Election manifestos ‘need to tackle Britain’s high, unequal housing-costs’

Report says low-income families have lost 90% of living standards gains since early 2000s

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Rising housing costs have wiped out 90% of living standards gains for low-income families since early 2000s, a new report reveals.

 The Resolution Foundation wants all party manifesto commitments to tying housing benefit to actual rents, recognizing the need for more social housing and recognising that social rents are on track to rise faster than private rents in the years to come – which may well push up further housing cost inequalities.

Research released by the Foundation shows the housing crisis is really three crises: low home ownership, high housing costs and a particularly acute disaster for low-income families.

The report – Inequality Street – says where higher housing costs have cut incomes and increased inequality, the  poorest families have borne the brunt.

But Inequality Street does note that public concern about housing has grown in recent years, with approaching one-in-five adults now believing it’s one of the most important issues facing Britain – up from one-in-twenty in 2001.

“Over the next few weeks, we not only need to see election manifestos promising to address falling home ownership; we also need political parties that are serious about lowering the cost of a roof over your head for lower-income Britain,” said Daniel Tomlinson, Research and Policy Analyst at the Resolution Foundation.

“Political parties also need to address the legacy left from forty years of higher housing costs.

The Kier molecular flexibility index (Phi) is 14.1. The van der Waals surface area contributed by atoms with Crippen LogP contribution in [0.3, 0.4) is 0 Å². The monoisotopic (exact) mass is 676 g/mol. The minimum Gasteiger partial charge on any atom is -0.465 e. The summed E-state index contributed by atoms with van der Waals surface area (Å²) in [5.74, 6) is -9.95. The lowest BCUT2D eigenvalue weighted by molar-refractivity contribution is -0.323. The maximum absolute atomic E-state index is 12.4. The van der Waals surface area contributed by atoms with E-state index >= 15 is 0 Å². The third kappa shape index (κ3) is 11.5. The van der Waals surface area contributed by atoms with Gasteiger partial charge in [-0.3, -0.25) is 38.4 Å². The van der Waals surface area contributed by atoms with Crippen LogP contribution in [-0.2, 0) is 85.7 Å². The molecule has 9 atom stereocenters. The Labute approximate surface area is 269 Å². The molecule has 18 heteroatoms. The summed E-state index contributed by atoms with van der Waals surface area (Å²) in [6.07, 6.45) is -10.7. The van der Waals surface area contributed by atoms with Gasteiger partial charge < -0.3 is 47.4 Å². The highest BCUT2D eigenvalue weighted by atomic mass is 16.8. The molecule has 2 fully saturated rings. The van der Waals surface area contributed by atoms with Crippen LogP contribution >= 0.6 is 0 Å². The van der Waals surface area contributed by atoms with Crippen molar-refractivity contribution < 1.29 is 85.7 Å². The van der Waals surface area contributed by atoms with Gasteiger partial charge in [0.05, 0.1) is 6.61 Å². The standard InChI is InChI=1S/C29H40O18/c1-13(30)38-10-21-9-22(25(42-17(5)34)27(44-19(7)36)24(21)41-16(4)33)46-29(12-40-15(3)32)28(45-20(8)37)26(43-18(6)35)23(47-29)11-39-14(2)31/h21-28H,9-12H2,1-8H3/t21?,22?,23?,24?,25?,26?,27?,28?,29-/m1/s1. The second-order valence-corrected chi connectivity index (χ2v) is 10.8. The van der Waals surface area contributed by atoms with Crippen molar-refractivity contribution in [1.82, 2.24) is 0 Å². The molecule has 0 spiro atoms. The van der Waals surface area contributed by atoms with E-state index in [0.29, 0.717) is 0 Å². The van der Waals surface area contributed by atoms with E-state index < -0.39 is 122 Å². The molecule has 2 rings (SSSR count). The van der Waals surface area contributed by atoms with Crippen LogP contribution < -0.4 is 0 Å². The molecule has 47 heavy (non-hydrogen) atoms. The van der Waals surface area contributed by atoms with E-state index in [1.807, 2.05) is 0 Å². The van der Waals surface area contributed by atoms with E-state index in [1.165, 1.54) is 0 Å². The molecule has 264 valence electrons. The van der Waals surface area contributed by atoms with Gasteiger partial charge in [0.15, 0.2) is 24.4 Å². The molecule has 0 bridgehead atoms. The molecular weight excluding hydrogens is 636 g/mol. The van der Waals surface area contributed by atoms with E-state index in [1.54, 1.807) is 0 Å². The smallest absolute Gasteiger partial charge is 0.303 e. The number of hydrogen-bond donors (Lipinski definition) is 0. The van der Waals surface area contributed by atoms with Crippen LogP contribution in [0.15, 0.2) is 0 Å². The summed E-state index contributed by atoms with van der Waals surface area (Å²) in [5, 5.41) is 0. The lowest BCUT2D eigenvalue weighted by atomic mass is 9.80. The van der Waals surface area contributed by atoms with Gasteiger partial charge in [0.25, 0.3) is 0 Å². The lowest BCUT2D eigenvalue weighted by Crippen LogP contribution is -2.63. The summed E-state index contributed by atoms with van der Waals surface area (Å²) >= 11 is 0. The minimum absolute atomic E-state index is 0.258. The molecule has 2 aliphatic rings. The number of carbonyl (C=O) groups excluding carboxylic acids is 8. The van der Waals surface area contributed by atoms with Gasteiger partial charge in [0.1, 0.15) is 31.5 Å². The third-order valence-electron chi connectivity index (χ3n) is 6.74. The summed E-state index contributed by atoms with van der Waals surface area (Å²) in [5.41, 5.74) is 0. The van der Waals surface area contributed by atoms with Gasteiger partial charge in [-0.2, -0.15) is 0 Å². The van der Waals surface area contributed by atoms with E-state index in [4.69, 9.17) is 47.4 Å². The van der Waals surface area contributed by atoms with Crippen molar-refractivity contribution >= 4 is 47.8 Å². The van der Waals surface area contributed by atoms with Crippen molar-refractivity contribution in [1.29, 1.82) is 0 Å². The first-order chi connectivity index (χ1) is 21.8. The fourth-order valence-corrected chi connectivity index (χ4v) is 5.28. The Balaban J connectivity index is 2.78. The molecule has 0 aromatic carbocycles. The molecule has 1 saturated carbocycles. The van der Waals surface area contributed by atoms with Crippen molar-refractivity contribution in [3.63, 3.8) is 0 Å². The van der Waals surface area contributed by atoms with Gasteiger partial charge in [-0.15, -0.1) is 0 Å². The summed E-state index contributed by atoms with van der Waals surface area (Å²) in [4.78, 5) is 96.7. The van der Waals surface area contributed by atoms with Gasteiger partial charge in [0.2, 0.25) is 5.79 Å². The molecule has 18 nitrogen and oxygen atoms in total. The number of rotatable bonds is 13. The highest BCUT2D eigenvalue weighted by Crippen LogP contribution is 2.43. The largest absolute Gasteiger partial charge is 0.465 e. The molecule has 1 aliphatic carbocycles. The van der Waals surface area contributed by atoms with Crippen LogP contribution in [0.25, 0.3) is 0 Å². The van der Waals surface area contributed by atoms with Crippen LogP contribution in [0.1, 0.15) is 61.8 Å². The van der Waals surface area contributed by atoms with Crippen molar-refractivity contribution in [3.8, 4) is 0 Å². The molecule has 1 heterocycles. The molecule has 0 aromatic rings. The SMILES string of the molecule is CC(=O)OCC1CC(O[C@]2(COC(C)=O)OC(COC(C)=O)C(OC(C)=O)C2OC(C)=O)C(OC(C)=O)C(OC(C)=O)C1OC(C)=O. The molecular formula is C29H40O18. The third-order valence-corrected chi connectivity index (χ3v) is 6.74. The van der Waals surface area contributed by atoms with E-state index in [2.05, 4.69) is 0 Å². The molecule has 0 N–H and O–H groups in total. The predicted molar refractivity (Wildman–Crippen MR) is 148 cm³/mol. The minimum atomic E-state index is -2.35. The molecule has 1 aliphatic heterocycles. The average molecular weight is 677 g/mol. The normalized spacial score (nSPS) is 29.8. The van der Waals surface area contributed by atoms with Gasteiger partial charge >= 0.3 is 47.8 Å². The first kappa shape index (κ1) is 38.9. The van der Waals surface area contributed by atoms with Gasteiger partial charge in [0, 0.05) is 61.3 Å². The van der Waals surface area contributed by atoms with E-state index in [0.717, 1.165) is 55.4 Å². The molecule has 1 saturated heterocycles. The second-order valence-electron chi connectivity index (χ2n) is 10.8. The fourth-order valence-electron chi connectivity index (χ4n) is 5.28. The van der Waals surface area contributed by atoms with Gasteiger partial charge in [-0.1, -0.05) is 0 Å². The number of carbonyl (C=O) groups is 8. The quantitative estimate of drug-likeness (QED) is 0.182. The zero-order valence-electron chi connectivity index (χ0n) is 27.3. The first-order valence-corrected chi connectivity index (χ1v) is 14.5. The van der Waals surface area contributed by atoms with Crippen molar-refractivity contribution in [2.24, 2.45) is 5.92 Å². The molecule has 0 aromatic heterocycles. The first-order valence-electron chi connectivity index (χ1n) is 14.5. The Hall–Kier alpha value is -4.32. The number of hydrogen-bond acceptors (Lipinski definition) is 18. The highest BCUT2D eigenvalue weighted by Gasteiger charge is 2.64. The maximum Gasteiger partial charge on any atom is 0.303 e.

“As incomes have not risen at anywhere near the same pace as housing costs, families have dedicated a greater share of their income to housing.

“This burden has landed most heavily on low-income families, particularly in recent years when housing costs have actually fallen for higher income families,” he said.

Inequality Street finds that home ownership among young (25-34 year old) families has, despite a recent rise, almost halved since its 1989 peak – from 50% to just 28%.

High house prices relative to family incomes mean it will remain harder for young families to save a deposit large enough to get on the housing ladder, the report says.

The report notes however that high day-to-day housing costs also matter hugely when it comes to family living standards in the here and now. Back in 1980, the average family spent just 10p of every £1 of income on housing. Today, this has doubled to 20p.

This burden of rising housing costs has fallen more heavily on those families with lower incomes.

In 1980, the poorest families spent 15p of every £1 of income on housing – now that’s more than doubled to 40p.

The Foundation notes that higher social rents, more private renting and declining support from housing benefit have been a major living standards headwind for Britain’s poorest families over the past 15 years, wiping out 90 per cent of all income gains since the early 2000s.

Low-income families have suffered a £1,200 living standards hit from fast-rising housing costs since 2002.

At the same time, due to falling interest rates, high-income families are £400 better off as their housing costs have fallen in real terms since 2002.

To Inequality Street, this means that recent trends in housing costs have acted to push up inequality in the UK.